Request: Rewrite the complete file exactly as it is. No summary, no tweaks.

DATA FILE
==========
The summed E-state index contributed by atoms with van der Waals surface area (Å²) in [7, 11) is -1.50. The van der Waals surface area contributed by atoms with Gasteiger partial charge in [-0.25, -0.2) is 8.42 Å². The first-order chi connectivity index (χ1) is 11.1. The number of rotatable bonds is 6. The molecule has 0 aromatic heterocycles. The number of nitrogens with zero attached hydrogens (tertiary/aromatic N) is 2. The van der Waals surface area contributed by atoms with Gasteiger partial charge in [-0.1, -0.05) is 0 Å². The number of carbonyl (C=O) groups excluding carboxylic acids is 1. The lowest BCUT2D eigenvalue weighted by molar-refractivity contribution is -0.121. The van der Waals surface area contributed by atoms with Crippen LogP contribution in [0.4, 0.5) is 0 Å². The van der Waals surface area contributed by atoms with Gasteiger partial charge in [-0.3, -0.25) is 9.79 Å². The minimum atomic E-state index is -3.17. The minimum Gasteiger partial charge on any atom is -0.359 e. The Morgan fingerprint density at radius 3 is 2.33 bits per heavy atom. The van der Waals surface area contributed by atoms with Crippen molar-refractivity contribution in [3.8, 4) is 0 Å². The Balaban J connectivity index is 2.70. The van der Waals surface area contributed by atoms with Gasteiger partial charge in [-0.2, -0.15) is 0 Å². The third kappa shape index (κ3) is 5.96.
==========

The summed E-state index contributed by atoms with van der Waals surface area (Å²) in [7, 11) is -1.50. The van der Waals surface area contributed by atoms with Gasteiger partial charge in [-0.25, -0.2) is 8.42 Å². The first-order chi connectivity index (χ1) is 11.1. The number of rotatable bonds is 6. The molecule has 0 aromatic heterocycles. The number of nitrogens with zero attached hydrogens (tertiary/aromatic N) is 2. The van der Waals surface area contributed by atoms with Gasteiger partial charge in [-0.1, -0.05) is 0 Å². The number of carbonyl (C=O) groups excluding carboxylic acids is 1. The lowest BCUT2D eigenvalue weighted by molar-refractivity contribution is -0.121. The van der Waals surface area contributed by atoms with Crippen LogP contribution in [0.4, 0.5) is 0 Å². The van der Waals surface area contributed by atoms with Gasteiger partial charge in [-0.3, -0.25) is 9.79 Å². The minimum atomic E-state index is -3.17. The minimum Gasteiger partial charge on any atom is -0.359 e. The Morgan fingerprint density at radius 3 is 2.33 bits per heavy atom. The van der Waals surface area contributed by atoms with Crippen molar-refractivity contribution in [3.8, 4) is 0 Å². The Balaban J connectivity index is 2.70. The van der Waals surface area contributed by atoms with Gasteiger partial charge in [-0.2, -0.15) is 0 Å². The third kappa shape index (κ3) is 5.96.